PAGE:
You can’t help but think back to Roger Moore take on Jaws as we see Bautista take on the role of the towering bad guy we expect to crush Bond. Much like in his wrestling career though, his opponent has a couple of tricks up his sleeve and after an action-packed bout, Bond has the upper hand as usual.
It’s at this point that SPECTRE turns into every Bond movie ever made as the train pulls into SPECTRE’s mega-base, which is of course set in a huge crater with plenty of henchmen, it’s all very Connery/Moore like. With 007 captured, the stereotypes of Bond’s past come thick and fast as, rather than just killing him, the head of SPECTRE tortures him before revealing his evil plan and his reasons for what he’s done in the kind of monologue which has been mocked many times over Bond’s sixty-year run. No surprise, Bond finds a way to escape and blows up the base, essentially saving the day. You’d think this would be the end of the movie but there’s still a few things back in London to tie up.
The main sub-plot in SPECTRE is the political struggle between M and Max, the head of Mi5, who wants to close the Double-0 programme down and set up a global surveillance system instead. With the help of M, Q and Moneypenny, Bond manages to stop that surveillance programme happening and in the process secure his own future.
In true super-villain fashion, the head of SPECTRE returns for one final bout with the superspy, capturing Madeleine and leaving Bond with a race against time to save her and take down the bad guy.
It’s fair to say that SPECTRE is continuing Skyfall’s homage to 007’s long history and there are plenty of Bond movie tropes here to please any Bond fan. With the exception of the opening helicopter fight, which is quickly forgotten, the action as a whole is high quality with every Bond movie cliche thrown in for good measure. The plot and sub-plot are written and performed exceptionally well, especially linking them to the previous movies, even if some of the storyline is a bit predictable.
Whether you love or hate Daniel Craig, he has played the part of Bond extremely well over the past decade and that quality continues here as he delivers the typical one-liners with perfect timing and brings a high level of physicality to the excellent action sequences. The supporting cast are mostly good, Fiennes, Ben Whishaw (Q), Naomie Harris (Moneypenny) and Andrew Scott (Max) work well together in the sub plot of the movie.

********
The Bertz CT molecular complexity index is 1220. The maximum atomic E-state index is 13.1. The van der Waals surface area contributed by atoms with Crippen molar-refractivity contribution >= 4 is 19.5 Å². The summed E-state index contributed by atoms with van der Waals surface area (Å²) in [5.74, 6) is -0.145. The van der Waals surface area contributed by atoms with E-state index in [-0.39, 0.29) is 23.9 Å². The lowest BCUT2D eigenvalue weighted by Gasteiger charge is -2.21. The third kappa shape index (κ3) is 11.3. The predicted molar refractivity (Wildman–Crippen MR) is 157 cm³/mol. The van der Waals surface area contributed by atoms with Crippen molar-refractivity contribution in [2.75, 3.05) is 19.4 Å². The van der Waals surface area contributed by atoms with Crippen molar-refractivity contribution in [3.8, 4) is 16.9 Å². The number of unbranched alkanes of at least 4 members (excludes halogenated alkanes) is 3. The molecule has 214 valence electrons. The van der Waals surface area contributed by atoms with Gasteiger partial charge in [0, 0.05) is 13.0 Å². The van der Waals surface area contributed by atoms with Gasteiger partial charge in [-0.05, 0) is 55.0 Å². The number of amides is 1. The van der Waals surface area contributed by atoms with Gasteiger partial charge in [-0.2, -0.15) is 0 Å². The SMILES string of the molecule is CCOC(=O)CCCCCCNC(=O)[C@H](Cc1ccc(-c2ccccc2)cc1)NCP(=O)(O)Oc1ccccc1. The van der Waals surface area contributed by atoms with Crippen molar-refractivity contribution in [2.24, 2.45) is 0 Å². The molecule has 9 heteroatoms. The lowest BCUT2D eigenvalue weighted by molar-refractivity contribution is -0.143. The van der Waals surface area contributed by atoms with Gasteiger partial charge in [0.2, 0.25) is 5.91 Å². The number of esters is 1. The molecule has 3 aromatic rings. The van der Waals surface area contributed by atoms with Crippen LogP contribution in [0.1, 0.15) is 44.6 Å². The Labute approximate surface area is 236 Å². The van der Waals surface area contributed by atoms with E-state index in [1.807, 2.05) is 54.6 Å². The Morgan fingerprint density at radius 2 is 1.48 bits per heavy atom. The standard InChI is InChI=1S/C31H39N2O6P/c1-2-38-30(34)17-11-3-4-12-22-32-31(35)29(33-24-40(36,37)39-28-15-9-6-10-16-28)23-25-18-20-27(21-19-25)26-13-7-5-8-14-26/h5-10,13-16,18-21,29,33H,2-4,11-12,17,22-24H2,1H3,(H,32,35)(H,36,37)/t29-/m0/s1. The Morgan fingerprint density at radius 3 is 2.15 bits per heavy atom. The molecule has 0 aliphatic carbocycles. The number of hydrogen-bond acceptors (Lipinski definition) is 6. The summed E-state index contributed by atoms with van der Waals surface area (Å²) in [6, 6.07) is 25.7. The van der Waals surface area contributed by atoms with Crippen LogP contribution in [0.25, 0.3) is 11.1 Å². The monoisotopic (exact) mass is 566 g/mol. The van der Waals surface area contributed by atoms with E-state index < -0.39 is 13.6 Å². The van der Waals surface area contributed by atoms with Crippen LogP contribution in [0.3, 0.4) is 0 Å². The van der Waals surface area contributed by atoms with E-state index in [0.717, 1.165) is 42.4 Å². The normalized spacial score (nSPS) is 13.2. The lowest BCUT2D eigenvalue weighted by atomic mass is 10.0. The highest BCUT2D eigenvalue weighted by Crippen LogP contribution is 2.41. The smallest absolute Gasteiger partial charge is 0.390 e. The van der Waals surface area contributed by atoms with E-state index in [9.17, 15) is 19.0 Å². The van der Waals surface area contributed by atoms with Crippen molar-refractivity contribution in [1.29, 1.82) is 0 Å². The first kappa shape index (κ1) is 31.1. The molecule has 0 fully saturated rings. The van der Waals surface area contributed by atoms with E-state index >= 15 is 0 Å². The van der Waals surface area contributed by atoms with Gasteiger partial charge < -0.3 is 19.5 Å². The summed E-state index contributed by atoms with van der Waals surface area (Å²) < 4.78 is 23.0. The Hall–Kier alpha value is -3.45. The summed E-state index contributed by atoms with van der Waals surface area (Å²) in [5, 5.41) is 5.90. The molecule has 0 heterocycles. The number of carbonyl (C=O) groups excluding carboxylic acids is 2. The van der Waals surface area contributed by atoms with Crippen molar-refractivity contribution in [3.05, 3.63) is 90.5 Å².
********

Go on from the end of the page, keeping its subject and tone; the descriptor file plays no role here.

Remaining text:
Sadly Christoph Waltz, probably the best actor in the movie, falls into the same trap as many movies these days, fantastic performance with far too little screen time. When he is on screen, though, he steals the show, it’s just a shame that he wasn’t given a larger role to play. Dave Bautista’s character, Hinx, is annoyingly irrelevant to the movie. As an actor, he plays the part well, but sadly all the henchman does is extend the movie without affecting the plot.
Overall the director, Sam Mendes, has created a great movie, it doesn’t quite reach the highs of Skyfall, but it definitely earns second place in the Craig era of movies. In my opinion, SPECTRE is the perfect swansong for Daniel Craig’s Bond, the story works well to end this era. If, however, as he is contracted, Craig is to do one last movie, then I would suggest him passing the baton by killing off Bond and allowing the new lead to take his pseudonym and his double-0 number.
This would likely cause an uproar among hardcore fans, but it would mean they would be able to carry on the franchise without having to reboot it again, this isn’t Spider-Man after all. Whether that happens will probably be up to Barbara Broccoli, one of the franchise’s key producers, along with whoever she chooses to write and direct the next movie.